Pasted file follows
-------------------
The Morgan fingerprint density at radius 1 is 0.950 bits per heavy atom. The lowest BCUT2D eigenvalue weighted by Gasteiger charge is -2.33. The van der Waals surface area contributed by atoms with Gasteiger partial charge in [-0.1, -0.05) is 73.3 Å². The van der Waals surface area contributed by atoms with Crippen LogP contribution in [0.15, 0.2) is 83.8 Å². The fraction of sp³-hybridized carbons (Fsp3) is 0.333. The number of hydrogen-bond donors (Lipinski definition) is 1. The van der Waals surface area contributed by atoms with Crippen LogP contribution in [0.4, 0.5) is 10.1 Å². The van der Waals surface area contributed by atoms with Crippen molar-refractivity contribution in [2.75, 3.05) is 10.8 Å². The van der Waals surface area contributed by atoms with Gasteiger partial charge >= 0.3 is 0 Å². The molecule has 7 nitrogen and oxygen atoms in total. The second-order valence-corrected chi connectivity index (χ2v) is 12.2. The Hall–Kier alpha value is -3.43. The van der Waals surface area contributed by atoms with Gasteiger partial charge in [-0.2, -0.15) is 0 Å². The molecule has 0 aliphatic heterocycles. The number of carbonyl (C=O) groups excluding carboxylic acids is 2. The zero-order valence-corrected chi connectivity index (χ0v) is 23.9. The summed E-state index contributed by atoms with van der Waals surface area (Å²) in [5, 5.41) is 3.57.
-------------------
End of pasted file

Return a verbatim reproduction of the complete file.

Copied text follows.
The Morgan fingerprint density at radius 1 is 0.950 bits per heavy atom. The lowest BCUT2D eigenvalue weighted by Gasteiger charge is -2.33. The van der Waals surface area contributed by atoms with Gasteiger partial charge in [-0.1, -0.05) is 73.3 Å². The van der Waals surface area contributed by atoms with Crippen LogP contribution in [0.15, 0.2) is 83.8 Å². The fraction of sp³-hybridized carbons (Fsp3) is 0.333. The number of hydrogen-bond donors (Lipinski definition) is 1. The van der Waals surface area contributed by atoms with Crippen LogP contribution in [0.4, 0.5) is 10.1 Å². The van der Waals surface area contributed by atoms with Crippen molar-refractivity contribution in [2.75, 3.05) is 10.8 Å². The van der Waals surface area contributed by atoms with Gasteiger partial charge >= 0.3 is 0 Å². The molecule has 7 nitrogen and oxygen atoms in total. The second-order valence-corrected chi connectivity index (χ2v) is 12.2. The Hall–Kier alpha value is -3.43. The van der Waals surface area contributed by atoms with Gasteiger partial charge in [-0.2, -0.15) is 0 Å². The molecule has 0 aliphatic heterocycles. The number of carbonyl (C=O) groups excluding carboxylic acids is 2. The zero-order valence-corrected chi connectivity index (χ0v) is 23.9. The summed E-state index contributed by atoms with van der Waals surface area (Å²) in [5, 5.41) is 3.57.